During the summer between 10th and 11th grade, I had surgery on my chest. I had something called pectus excavatum. It’s where the rib cage grows inwards as your body grows. My case was very bad, and my heart became displaced and my lungs compressed. To clarify, this is something that I had lived with for years. It really became prevalent when I started getting taller and growing more in general. But last year was when I finally got the surgery. We went to the second best surgeon in the entire US. Because my case of pectus was so bad, I had to have not one but two bars put in my chest under the rib cage. The bars stay in for three years. The recovery took a very long time, but by the end of the summer, the overwhelming pain was gone for the most part. I still was limited in my activity, but I was able to get up and move around some more.

By last year, life starting picking up a bit. I got my car and my license soon thereafter. And over the summer I got a job so that I can save up enough money to buy out the car at the end of the lease. I need a lot of money. But that’s just a short little summary because this speech is already long enough.  

Now we have made it to the end. I’ve lived a very amazing life. And almost no one knows that about me. Still. That’s what sort of blows my mind. I’ve known my classmates for three years now, and they know barely anything about the life I’ve lived. That or they’ve heard snippets and forgotten. And I’m sure it goes both ways. I probably know next to nothing about their lives. But through these speeches, often times we learn much more about the people we see everyday. We learn things we had no idea ever happened to them. So on that note, now that you’ve hear all about my life, I’ll wrap this thing up with a general summary.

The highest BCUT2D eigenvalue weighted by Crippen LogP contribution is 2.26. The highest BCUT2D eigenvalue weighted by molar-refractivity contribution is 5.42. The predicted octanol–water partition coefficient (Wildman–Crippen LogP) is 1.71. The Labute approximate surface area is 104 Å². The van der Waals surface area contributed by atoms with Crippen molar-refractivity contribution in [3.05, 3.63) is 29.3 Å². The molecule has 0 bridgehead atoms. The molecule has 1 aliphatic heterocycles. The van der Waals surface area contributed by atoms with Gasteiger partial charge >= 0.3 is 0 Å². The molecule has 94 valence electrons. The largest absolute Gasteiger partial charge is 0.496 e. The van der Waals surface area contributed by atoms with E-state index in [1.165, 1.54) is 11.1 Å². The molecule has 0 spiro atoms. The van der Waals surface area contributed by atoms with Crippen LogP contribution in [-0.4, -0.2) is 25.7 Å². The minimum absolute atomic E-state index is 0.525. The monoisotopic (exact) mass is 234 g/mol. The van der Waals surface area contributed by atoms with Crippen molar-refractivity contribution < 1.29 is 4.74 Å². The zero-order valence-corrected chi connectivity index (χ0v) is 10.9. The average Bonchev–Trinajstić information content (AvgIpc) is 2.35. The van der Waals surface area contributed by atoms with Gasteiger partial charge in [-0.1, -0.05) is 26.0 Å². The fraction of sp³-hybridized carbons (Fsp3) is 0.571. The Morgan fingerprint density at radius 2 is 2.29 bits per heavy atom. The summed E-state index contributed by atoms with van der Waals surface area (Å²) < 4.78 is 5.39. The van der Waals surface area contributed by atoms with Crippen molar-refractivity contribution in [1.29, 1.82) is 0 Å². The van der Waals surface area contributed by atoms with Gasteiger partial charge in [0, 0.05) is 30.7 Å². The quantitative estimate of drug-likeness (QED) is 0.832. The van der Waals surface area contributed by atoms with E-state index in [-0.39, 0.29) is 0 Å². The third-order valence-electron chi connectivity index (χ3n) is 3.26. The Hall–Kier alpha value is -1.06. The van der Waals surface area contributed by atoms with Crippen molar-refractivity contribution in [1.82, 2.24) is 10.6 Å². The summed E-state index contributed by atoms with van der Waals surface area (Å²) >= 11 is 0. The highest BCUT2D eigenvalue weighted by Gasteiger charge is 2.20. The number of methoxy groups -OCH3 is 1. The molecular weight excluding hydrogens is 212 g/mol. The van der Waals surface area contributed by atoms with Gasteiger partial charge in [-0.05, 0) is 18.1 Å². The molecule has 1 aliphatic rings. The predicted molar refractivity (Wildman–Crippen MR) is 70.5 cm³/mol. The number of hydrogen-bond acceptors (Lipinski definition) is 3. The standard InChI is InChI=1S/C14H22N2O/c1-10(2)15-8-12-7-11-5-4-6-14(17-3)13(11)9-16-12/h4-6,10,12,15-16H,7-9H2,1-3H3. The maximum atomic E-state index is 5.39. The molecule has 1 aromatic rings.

I have lived in Ohio, California, and Tokyo, Japan. I’ve traveled all over the world. I’ve had great friends and a family that I can count on until the day I die. I’ve got a nice car and a great place to call home. I’ve even got a great education. I’ve had many challenges, and I’ve overcome them. I really am incredibly fortunate, and just as grateful.